But I was a very casual fan then (my passion then was for Stereolab more than Radiohead. Ironically, I’m more interested in what Radiohead is currently doing than Stereolab). I went to their show with Belly only because the college radio station I worked for, Florida International University’s WUFI, then on 540 AM, had free tickets. I remember my date and I screaming “Lurgee” between songs, whenever we had the chance, as that was my favorite track on Pablo Honey. Still, they never played it that night. Even later on, when we clarified by yelling “I feel better,” the song’s opening line, Yorke just responded with “good for you.” Clearly, this is not the kind of guy who likes being told what to do or satisfy any expectations, even back then. After I met him and Greenwood, I asked Greenwood why they didn’t play “Lurgee,” he said, “I don’t why we didn’t play it. We usually do.”
Anyway, back then it was all just a freak encounter. I loved their layers of guitars, which back then sounded like an easier to digest My Bloody Valentine. It was all fun and interesting, but my interest in them was only casual. When it came to bands with layers of guitar noise, I preferred Kitchens of Distinction’s work (a more obscure band, I know, yet they did the lush layers of guitar noise as early as ’89) to Radiohead. Once again, I’m quite over the Kitchens’ now dated sounding work in comparison to Radiohead’s. In the meantime, Yorke became amused by the two pretty Miami girls hanging off him on either arm.
When OK Computer came out, critics began comparing Radiohead with Pink Floyd and Genesis and other prog rock artists of the early 70s. Probably most lazily due to the sound of the Mellotron on “Exit Music (For a Film)” and the lengthy, time-shifting “Paranoid Android,” which became an MTV hit at the time. I thought the Bends had been a strong follow-up to Pablo Honey for sure, and had bought that CD soon after its release. But OK Computer was the first of their albums to totally blow me away and feels like my favorite album.
Then came the two albums almost designed to push away the casual fan: Kid A and Amnesiac. I bought Kid A soon after its release. It was a curious departure as it melded the avant-dance-oriented break beats of Aphex Twin and rock. It wasn’t so much a new sound, as it harvested certain music schemes that came before it (it wasn’t too different from what Moby or even Brian Eno only a few years earlier). It wasn’t a perfect album, as only one song grabbed me immediately: “Morning Bell,” but it would casually grow on me over the years as amazingly atmospheric songs began to take shape like “Everything In Its Right Place” and “How to Disappear Completely.”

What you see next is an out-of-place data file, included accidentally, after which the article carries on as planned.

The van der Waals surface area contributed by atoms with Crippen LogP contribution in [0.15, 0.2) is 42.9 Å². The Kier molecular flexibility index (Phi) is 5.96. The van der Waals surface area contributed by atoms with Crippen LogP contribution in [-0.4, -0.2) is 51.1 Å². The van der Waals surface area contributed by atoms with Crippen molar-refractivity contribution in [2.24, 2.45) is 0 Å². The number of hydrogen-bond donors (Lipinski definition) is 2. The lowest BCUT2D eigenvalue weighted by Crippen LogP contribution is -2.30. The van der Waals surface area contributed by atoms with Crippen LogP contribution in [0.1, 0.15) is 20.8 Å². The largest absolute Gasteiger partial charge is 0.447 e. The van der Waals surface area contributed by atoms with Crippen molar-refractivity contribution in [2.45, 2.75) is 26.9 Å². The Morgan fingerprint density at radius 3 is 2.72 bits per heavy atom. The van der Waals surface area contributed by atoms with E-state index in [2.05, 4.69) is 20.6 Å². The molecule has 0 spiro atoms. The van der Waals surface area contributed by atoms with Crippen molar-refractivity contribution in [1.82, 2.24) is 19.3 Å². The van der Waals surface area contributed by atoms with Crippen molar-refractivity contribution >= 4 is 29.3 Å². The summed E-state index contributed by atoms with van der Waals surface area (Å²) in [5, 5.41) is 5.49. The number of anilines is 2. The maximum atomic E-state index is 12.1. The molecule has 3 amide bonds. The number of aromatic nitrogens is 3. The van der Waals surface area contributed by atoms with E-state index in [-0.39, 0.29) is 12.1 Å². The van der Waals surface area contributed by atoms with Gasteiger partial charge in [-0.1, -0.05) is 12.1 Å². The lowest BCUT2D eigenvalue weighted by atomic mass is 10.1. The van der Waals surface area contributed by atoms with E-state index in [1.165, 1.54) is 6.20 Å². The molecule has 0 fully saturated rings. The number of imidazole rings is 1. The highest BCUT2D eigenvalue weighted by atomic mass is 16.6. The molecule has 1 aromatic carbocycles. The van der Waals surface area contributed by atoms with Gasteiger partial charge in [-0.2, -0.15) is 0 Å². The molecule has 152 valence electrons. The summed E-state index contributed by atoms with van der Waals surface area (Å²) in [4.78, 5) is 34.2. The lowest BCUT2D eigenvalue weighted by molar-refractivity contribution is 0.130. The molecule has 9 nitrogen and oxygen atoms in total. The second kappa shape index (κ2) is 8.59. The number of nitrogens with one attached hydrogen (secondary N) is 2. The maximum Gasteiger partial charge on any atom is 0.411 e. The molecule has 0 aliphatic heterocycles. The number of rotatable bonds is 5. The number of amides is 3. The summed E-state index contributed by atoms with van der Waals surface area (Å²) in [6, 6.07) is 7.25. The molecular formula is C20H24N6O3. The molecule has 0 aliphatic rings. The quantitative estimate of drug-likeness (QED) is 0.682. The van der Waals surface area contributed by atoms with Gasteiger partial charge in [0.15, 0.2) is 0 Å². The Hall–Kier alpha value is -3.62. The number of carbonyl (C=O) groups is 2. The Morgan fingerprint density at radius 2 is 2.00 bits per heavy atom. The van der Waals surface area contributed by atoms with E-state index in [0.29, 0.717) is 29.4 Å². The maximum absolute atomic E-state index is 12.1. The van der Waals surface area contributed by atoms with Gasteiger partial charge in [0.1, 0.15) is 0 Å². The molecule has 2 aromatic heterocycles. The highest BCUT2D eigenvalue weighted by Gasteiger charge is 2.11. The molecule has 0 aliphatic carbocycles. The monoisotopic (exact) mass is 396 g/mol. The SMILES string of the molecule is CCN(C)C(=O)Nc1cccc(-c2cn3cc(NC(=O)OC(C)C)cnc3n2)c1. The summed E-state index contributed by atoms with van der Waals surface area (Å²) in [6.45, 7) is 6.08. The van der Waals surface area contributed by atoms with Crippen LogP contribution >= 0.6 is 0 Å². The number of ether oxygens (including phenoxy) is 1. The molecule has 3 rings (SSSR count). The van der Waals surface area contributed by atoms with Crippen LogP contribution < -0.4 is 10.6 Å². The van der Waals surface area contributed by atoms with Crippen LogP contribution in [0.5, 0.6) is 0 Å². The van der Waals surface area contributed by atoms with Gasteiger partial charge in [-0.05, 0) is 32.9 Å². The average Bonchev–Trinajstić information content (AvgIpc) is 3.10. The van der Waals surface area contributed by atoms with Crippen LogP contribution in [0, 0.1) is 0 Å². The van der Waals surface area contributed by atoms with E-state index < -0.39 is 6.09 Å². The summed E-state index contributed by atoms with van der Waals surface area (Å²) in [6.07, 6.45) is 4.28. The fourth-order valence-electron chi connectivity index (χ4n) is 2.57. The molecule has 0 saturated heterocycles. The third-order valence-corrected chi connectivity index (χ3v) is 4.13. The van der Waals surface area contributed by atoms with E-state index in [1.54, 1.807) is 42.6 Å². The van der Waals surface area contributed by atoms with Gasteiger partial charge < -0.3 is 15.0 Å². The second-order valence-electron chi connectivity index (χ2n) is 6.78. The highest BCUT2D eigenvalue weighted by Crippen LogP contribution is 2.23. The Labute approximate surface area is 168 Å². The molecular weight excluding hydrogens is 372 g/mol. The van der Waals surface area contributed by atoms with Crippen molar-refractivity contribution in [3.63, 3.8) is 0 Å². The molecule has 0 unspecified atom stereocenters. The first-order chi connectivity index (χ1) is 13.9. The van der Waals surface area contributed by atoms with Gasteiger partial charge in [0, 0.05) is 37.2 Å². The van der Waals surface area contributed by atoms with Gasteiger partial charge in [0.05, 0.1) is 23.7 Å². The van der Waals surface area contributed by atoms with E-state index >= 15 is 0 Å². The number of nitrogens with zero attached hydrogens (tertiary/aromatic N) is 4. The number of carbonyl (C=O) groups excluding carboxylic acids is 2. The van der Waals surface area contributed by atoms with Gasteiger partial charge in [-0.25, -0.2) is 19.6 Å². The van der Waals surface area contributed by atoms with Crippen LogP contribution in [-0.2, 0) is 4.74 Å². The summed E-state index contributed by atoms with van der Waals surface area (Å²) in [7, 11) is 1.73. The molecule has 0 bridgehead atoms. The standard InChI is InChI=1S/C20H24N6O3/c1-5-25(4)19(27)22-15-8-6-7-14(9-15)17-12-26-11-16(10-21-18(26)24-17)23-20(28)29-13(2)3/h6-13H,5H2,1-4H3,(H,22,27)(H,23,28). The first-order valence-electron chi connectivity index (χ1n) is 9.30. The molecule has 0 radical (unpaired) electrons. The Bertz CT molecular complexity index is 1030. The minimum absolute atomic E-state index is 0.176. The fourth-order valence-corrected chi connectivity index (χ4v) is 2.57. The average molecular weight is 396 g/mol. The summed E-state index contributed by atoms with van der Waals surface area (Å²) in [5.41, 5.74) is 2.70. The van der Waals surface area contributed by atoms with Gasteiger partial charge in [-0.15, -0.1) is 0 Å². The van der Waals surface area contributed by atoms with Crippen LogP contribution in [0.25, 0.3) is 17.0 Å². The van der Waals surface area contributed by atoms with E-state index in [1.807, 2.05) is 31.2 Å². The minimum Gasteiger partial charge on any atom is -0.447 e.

Then came a fateful trip on train, crossing the Czech Republic with a class from FIU, during my studies for a Master’s degree. It was an overcast day and the grassy countryside spotted with modest cottages zipped past my window. One student had offered to loan me his CD copy of Amnesiac, which I had not got around to buying, skeptical after Kid A‘s then seeming half-assed quality. Then, “Packt Like Sardines in a Crushed Tin Box” started up on its metallic beat. With my attention on the adventurous development of the song, as I stared out at the passing landscape, my love for Radiohead had solidified.
With every subsequent release, I was there as a fan, even if Hail to the Thief felt a little weak upon first listen. It did grow on me, much as Kid A had. Then came In Rainbows, which I downloaded for free from Radiohead’s website, since they said I could pay whatever I wanted. My experience with their prior albums merited that price. They would have to earn my appreciation and money. However, it only took a few listens before I knew I would pay more than $80 for the aforementioned deluxe version on two 45 rpm vinyl LPs in a hardbound case with fancy abstract art book and a bonus CD of outtakes, along with the CD of the album.
I have no regrets. I dare say In Rainbows, may finally be that Radiohead album that ideally melds their electro tendencies with guitar-oriented rock. It leaves me looking forward for the new album, which I hear they are close to finishing (see Greenwood’s post on their official site here).
*You’ll notice I handed Thom a notepad asking him a couple of questions, as my editor (a not-much-older faculty member) wanted me to write an article about the then rising trend of moshing (the small bits of research thankfully never amounted to anything more than this humorous autograph). It was noisy there in the alleyway outside the club, so I asked him just to fill it out. I saw that he signed it, so I just thought “what the heck” and handed the pad to Jonny, so he might autograph it. I now keep the autographs below the CD tray of my Pablo Honey CD, which I got for a few cents from the BMG club later on.